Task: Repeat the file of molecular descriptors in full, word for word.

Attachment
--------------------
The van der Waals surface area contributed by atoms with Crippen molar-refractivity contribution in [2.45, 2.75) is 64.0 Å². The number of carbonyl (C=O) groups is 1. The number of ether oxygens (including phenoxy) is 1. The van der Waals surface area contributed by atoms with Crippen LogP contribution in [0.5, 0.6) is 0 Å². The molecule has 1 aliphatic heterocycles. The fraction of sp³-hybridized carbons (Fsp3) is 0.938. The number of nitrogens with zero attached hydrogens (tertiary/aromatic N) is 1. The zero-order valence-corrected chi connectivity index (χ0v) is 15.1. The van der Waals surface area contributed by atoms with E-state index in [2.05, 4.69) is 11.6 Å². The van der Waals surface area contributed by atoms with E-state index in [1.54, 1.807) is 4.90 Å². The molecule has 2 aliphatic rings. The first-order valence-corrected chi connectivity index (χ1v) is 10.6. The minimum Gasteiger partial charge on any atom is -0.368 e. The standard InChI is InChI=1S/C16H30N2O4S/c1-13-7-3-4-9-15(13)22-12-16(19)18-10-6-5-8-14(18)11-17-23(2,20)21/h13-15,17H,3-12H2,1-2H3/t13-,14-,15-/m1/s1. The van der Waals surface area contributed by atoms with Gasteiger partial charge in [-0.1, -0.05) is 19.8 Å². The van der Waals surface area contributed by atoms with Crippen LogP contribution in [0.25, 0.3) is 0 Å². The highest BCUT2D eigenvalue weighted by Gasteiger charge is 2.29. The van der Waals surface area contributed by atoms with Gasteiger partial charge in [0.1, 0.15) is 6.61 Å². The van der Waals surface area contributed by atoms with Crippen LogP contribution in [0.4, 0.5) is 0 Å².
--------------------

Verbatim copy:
The van der Waals surface area contributed by atoms with Crippen molar-refractivity contribution in [2.45, 2.75) is 64.0 Å². The number of carbonyl (C=O) groups is 1. The number of ether oxygens (including phenoxy) is 1. The van der Waals surface area contributed by atoms with Crippen LogP contribution in [0.5, 0.6) is 0 Å². The molecule has 1 aliphatic heterocycles. The fraction of sp³-hybridized carbons (Fsp3) is 0.938. The number of nitrogens with zero attached hydrogens (tertiary/aromatic N) is 1. The zero-order valence-corrected chi connectivity index (χ0v) is 15.1. The van der Waals surface area contributed by atoms with E-state index in [2.05, 4.69) is 11.6 Å². The van der Waals surface area contributed by atoms with E-state index in [1.54, 1.807) is 4.90 Å². The molecule has 2 aliphatic rings. The first-order valence-corrected chi connectivity index (χ1v) is 10.6. The minimum Gasteiger partial charge on any atom is -0.368 e. The standard InChI is InChI=1S/C16H30N2O4S/c1-13-7-3-4-9-15(13)22-12-16(19)18-10-6-5-8-14(18)11-17-23(2,20)21/h13-15,17H,3-12H2,1-2H3/t13-,14-,15-/m1/s1. The van der Waals surface area contributed by atoms with Gasteiger partial charge in [-0.1, -0.05) is 19.8 Å². The van der Waals surface area contributed by atoms with Crippen LogP contribution in [0.25, 0.3) is 0 Å². The highest BCUT2D eigenvalue weighted by Gasteiger charge is 2.29. The van der Waals surface area contributed by atoms with Gasteiger partial charge in [0.1, 0.15) is 6.61 Å². The van der Waals surface area contributed by atoms with Crippen LogP contribution in [0.4, 0.5) is 0 Å².